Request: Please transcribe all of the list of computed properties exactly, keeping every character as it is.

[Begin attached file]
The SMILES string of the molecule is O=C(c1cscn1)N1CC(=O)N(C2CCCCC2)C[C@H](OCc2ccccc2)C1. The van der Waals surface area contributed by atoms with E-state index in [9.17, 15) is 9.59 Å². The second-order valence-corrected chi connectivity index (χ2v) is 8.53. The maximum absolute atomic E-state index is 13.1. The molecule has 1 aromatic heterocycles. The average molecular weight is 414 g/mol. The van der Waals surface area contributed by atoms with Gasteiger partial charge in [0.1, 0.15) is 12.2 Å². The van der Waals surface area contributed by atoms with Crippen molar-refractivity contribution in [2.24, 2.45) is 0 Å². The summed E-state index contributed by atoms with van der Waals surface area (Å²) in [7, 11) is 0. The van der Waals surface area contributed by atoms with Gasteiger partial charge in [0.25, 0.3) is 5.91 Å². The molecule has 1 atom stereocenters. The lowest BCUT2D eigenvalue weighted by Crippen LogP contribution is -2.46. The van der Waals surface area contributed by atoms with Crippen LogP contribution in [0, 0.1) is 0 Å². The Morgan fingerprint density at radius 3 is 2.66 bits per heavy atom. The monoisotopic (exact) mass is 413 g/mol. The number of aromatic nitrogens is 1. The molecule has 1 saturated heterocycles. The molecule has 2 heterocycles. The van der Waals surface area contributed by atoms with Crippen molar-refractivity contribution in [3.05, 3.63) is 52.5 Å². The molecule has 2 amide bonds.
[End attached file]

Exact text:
The SMILES string of the molecule is O=C(c1cscn1)N1CC(=O)N(C2CCCCC2)C[C@H](OCc2ccccc2)C1. The van der Waals surface area contributed by atoms with E-state index in [9.17, 15) is 9.59 Å². The second-order valence-corrected chi connectivity index (χ2v) is 8.53. The maximum absolute atomic E-state index is 13.1. The molecule has 1 aromatic heterocycles. The average molecular weight is 414 g/mol. The van der Waals surface area contributed by atoms with Gasteiger partial charge in [0.1, 0.15) is 12.2 Å². The van der Waals surface area contributed by atoms with Crippen molar-refractivity contribution in [2.24, 2.45) is 0 Å². The summed E-state index contributed by atoms with van der Waals surface area (Å²) in [7, 11) is 0. The van der Waals surface area contributed by atoms with Gasteiger partial charge in [0.25, 0.3) is 5.91 Å². The molecule has 1 atom stereocenters. The lowest BCUT2D eigenvalue weighted by Crippen LogP contribution is -2.46. The van der Waals surface area contributed by atoms with Crippen LogP contribution in [0, 0.1) is 0 Å². The Morgan fingerprint density at radius 3 is 2.66 bits per heavy atom. The monoisotopic (exact) mass is 413 g/mol. The number of aromatic nitrogens is 1. The molecule has 1 saturated heterocycles. The molecule has 2 heterocycles. The van der Waals surface area contributed by atoms with Crippen molar-refractivity contribution in [3.05, 3.63) is 52.5 Å². The molecule has 2 amide bonds.